B Both side
veneers with only a few small knots or discolorations.
B/BB Face veneers with only a few
small knots or discolorations. Reverse side permitting jointed veneers, large
knots, plugs, etc.
sides permitting jointed veneers, large knots, plugs, etc.
well glued only. All broken knots plugged.
knotholes, cracks, and all other defects permitted.
Face as BB, back as CC. BB as
very little knots of less than 1/4 inches, slight BB/CC discoloration, no
decay, split and wormholes mended skillfully, matched colors,
blister, no wrinkle. Most popular choice for most applications.
Plywood is used in many
applications that need high-quality, high-strength sheet material. Quality in
this context means resistance to cracking, breaking, shrinkage, twisting and
Exterior glued plywood is
suitable for outdoor use, but because moisture affects the strength of wood,
optimal performance is achieved in end uses where the wood's moisture content
remains relatively low. On the other hand, subzero conditions don't affect
plywood's dimensional or strength properties, which makes some special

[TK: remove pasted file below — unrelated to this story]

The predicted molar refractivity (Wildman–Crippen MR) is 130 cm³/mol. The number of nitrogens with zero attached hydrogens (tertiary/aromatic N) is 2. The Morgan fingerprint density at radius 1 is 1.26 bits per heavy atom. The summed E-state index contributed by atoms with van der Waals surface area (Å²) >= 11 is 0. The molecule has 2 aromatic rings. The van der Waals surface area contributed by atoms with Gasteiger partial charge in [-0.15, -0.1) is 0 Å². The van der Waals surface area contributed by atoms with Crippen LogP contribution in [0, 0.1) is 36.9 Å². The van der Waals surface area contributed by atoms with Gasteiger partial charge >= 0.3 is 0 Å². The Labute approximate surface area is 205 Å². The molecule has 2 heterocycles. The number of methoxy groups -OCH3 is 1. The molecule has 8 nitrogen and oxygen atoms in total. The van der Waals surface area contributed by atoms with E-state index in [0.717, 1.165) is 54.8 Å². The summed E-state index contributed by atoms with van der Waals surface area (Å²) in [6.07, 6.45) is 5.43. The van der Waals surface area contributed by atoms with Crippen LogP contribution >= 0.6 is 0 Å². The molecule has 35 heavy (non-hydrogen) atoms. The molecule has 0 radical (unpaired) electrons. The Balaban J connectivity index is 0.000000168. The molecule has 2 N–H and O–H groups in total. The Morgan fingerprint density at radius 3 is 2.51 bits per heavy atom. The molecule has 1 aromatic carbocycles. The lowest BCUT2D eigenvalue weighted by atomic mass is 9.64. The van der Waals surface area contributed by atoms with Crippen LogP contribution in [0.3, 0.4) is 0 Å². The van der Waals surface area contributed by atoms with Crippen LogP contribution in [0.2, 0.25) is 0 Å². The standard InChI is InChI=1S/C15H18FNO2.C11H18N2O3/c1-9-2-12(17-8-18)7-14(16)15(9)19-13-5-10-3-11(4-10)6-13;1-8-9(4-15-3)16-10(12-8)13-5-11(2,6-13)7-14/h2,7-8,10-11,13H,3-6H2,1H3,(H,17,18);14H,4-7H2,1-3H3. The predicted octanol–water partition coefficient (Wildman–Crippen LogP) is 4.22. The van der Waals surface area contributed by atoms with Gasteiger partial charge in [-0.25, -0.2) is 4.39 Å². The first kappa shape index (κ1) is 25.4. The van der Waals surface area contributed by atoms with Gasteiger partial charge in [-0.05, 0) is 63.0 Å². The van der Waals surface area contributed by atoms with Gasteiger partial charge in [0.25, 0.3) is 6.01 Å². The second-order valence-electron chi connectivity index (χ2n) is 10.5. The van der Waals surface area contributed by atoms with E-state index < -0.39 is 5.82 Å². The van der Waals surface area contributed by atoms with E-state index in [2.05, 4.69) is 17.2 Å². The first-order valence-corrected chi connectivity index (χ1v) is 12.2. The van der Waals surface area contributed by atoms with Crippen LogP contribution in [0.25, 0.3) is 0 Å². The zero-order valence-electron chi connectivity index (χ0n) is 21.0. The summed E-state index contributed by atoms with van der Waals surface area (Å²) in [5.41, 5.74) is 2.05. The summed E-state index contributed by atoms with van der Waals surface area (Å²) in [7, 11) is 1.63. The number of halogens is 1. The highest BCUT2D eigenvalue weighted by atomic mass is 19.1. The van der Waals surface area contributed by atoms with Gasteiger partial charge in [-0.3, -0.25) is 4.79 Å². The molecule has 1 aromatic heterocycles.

Plywood is also used as an
engineering material for stressed-skin applications. It has been used for
marine and aviation applications since WWII. Most notable is the British de
Havilland Mosquito bomber, which was primarily made using a moulded sandwich of
two layers of birch plywood around a balsa core. Plywood was also used for the
hulls in the hard-chine Motor Torpedo Boats (MTB) and Motor Gun Boats (MGB)
built by the British Power Boat
Company and Vosper's. Plywood is currently successfully used in stressed-skin
applications. The American designers Charles and
Eames are famous for their
plywood-based furniture, as is Finnish Architect Alvar Aalto and his firm
Artek, while Phil Bolger is famous for designing a wide range of boats built
primarily of plywood.
Plywood is often used to create
curved surfaces because it can easily bend with the grain. Skateboard ramps
often utilize plywood as the top smooth surface over bent curves to create
transition that can simulate the shapes of ocean waves.
Softwood plywood applications
Typical end uses of spruce plywood are:
Floors, walls and roofs in home constructions